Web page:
I felt compelled to write this article today because for some reason the topic of boundaries just keeps coming up for me and my clients at this time. I’m not sure what it is but I’m listening and taking action.
So what are boundaries? Personal boundaries define who you are as an individual and therefore the types of opportunities that you allow into your life. There are a lot of different aspects of ourselves regarding boundariesand these include:
- physical boundaries
- mental boundaries
- psychological boundaries
- spiritual boundaries
How we set boundaries and how consistent we are with them can be a defining point in how successful our lives and our businesses are. Sometimes setting boundaries involves you being courageous, particularly if it is with someone you have had poor boundaries with in the past. However, the defining thing about boundaries is that they bring clarity. Everyone knows the rules of the game and armed with this knowledge everyone feels safer.
It’s ironic to me that setting boundaries actually increases our security and safety and yet so many of us fail to set boundaries because we think that people won’t like us. In fact the opposite is true, people with bodacious boundaries have massive respect from others whilst people with poor boundaries can be walked over by others. I should know I’ve experienced this many times in the past!.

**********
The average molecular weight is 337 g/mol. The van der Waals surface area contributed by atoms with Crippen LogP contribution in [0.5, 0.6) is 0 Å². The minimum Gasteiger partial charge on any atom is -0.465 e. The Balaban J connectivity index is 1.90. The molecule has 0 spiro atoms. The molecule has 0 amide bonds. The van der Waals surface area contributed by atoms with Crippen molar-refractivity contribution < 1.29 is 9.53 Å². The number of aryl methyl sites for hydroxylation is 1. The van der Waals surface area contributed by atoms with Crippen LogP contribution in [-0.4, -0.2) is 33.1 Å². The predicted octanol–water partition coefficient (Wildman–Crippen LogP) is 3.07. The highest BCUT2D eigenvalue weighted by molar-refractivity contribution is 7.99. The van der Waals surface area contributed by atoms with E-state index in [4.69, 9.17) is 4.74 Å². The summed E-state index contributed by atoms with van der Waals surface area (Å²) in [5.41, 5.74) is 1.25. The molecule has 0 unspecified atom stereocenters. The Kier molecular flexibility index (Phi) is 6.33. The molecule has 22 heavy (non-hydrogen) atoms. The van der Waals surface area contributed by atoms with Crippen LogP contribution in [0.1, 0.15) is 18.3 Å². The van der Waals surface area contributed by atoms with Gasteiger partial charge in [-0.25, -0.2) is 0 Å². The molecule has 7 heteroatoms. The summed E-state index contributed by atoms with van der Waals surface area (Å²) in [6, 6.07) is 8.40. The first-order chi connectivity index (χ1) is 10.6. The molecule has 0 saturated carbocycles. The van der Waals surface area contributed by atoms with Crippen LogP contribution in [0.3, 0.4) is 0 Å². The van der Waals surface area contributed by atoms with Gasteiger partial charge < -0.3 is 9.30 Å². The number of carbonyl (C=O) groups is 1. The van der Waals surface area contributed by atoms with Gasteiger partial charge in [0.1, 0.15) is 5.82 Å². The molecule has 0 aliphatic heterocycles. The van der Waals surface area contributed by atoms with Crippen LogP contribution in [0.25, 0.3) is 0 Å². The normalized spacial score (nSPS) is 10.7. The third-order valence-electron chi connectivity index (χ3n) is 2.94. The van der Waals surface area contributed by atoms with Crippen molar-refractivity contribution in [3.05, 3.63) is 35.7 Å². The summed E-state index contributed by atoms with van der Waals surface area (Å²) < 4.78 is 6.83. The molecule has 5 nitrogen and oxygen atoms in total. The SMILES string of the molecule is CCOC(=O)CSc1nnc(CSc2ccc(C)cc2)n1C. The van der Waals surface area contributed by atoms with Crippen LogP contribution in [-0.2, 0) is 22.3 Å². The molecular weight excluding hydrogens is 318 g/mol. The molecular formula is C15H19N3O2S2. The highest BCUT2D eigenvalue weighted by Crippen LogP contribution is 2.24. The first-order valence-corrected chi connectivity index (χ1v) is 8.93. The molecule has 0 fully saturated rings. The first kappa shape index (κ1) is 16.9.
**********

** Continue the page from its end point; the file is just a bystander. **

Boundaries play an integral role in all areas of our lives and none more so than when you are with your horse. I’ve compiled 15 Signs of Unhealthy Boundaries that I often observe when people work with their horses:
- Working too close to the horse; not using tools to maintain distance
- Failing to maintain appropriate space cushions ie person between horse and the rail
- Allowing a horse with questionable intentions into your space
- Going against your own rights or boundaries to be nice to the horse
- Not noticing when a horse invades your boundaries
- Falling in love with a horse before you know them, or with any horse that is inquisitive to you
- Pushing emotion at a horse who is not inviting it (touch or attention)
- Accepting touch that you do not want
- Taking as much as you can for your own reassurance or emotional need
- Allowing the horse to take as much as he can from you
- Expecting too much too soon from a horse
- Letting others define your reality
- Believing the horse knows or can anticipate your needs
- The boundary should be permeable to let useful information in (accurately reading the small signals sent by the horse)
- Not asking for help when you really want it
Do you relate to any of these? If so check in with yourself and notice if there are any areas of your life where you have poor boundaries. I bet there are.
Creating boadcious boundaries with money is one of the topics I will be covering at my upcoming one day workshop on Master Your Money Mindset So That You Can Charge What You’re Worth And Get It